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Unformatted text preview: the Internal Revenue Service, the
Bureau of Labor Statistics, and other limbs of the government. The committee that
made this proposal saw this as an efficient way of gathering and centralizing data. Others saw it as a dangerous move against individual privacy and too “Big Brother.” The
federal data bank never came to pass because of strong opposition.
To keep the government in check on gathering information on U.S. citizens and
other matters, a majority of its files are considered open to the public. Government files
are open to the public unless specific issues enacted by the legislature deem certain files
unavailable. This is what is explained in the Freedom of Information Act. This is different from what the Privacy Act outlines and protects. The Privacy Act applies to records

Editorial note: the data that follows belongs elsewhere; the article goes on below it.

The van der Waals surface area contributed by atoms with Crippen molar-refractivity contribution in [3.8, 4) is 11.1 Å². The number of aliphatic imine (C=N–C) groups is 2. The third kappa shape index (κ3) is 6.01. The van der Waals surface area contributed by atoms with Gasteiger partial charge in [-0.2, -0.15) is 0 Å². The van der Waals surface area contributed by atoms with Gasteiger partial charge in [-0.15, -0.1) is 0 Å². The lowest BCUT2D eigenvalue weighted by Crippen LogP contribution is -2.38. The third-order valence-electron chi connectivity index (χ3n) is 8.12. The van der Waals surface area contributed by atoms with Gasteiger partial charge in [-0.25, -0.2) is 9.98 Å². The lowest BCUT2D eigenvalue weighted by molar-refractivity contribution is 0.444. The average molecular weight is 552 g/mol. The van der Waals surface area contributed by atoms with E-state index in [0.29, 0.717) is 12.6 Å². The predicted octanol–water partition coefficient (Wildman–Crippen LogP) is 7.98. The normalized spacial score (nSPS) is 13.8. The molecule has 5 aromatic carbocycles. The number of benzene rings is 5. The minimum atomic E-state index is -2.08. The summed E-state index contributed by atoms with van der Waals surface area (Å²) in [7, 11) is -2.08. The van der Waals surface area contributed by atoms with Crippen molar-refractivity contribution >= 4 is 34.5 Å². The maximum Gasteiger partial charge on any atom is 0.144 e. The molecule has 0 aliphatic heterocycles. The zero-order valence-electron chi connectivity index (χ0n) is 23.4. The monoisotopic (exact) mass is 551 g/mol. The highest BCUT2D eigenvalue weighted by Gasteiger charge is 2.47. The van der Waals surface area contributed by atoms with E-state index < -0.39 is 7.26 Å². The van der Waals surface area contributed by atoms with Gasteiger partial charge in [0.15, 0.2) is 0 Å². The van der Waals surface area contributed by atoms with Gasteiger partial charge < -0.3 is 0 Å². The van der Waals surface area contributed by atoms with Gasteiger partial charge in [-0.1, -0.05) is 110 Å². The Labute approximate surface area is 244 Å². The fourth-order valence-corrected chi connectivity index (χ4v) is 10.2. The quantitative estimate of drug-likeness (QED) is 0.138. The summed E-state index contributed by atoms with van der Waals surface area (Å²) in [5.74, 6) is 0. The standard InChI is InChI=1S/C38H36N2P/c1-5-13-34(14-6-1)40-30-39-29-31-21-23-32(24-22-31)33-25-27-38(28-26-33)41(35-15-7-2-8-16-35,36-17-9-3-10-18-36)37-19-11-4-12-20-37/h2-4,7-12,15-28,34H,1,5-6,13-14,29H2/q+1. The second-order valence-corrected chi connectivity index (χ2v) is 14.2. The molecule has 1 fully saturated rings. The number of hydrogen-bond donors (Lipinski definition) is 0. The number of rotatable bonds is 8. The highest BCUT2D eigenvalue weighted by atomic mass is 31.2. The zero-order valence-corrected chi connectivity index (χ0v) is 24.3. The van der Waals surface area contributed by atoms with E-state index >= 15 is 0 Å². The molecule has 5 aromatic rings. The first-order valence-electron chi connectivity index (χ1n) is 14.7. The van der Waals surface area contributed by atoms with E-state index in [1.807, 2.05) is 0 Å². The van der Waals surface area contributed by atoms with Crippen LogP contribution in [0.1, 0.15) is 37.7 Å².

and documents developed and maintained by specific branches of the federal government, such as executive departments, government corporations, independent regulatory agencies, and government-controlled corporations. It does not apply to
congressional, judiciary, or territorial subdivisions. ch10.indd 869 12/4/2009 11:39:09 AM All-in-1 / CISSP All-in-One Exam Guide, 5th Ed. / Harris / 160217-8 CISSP All-in-One Exam Guide 870
An actual record is information about an individual’s education, medical history, financial history, criminal history, employment, and other similar types of information.
Government agencies can maintain this type of information only if it is necessary and
relevant to accomplishing the agency’s purpose. The Privacy Act dictates that an agency
cannot disclose this information without written permission from the individual. However, like most government acts, legislation, and creeds, there is a list of exceptions.
So what does all of this dry legal mumbo-jumbo mean? Basically, agencies can
gather information about individuals, but it must be relevant and necessary for its approved cause. In addition, that agency cannot go around town sharing other people’s
private information. If it does, pr...
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